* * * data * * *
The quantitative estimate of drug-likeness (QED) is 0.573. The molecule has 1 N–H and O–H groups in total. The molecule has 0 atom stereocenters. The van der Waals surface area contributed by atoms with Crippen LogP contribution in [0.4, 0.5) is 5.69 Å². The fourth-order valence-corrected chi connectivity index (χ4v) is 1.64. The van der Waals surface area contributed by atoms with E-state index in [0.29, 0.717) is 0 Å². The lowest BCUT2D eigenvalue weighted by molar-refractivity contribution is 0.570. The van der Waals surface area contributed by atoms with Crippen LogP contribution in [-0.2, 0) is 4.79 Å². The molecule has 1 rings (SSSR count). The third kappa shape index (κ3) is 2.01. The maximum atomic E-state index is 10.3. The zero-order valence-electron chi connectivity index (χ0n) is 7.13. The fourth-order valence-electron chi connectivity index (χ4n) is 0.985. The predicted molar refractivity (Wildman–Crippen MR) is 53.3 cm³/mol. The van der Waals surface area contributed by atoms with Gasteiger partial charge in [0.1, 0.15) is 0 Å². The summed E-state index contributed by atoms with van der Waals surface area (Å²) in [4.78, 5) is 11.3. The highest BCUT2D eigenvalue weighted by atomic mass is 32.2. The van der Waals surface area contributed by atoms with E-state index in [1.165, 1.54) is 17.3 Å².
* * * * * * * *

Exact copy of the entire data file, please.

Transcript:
The quantitative estimate of drug-likeness (QED) is 0.573. The molecule has 1 N–H and O–H groups in total. The molecule has 0 atom stereocenters. The van der Waals surface area contributed by atoms with Crippen LogP contribution in [0.4, 0.5) is 5.69 Å². The fourth-order valence-corrected chi connectivity index (χ4v) is 1.64. The van der Waals surface area contributed by atoms with E-state index in [0.29, 0.717) is 0 Å². The lowest BCUT2D eigenvalue weighted by molar-refractivity contribution is 0.570. The van der Waals surface area contributed by atoms with Crippen LogP contribution in [-0.2, 0) is 4.79 Å². The molecule has 1 rings (SSSR count). The third kappa shape index (κ3) is 2.01. The maximum atomic E-state index is 10.3. The zero-order valence-electron chi connectivity index (χ0n) is 7.13. The fourth-order valence-electron chi connectivity index (χ4n) is 0.985. The predicted molar refractivity (Wildman–Crippen MR) is 53.3 cm³/mol. The van der Waals surface area contributed by atoms with Gasteiger partial charge in [0.1, 0.15) is 0 Å². The summed E-state index contributed by atoms with van der Waals surface area (Å²) in [4.78, 5) is 11.3. The highest BCUT2D eigenvalue weighted by atomic mass is 32.2. The van der Waals surface area contributed by atoms with E-state index in [1.165, 1.54) is 17.3 Å².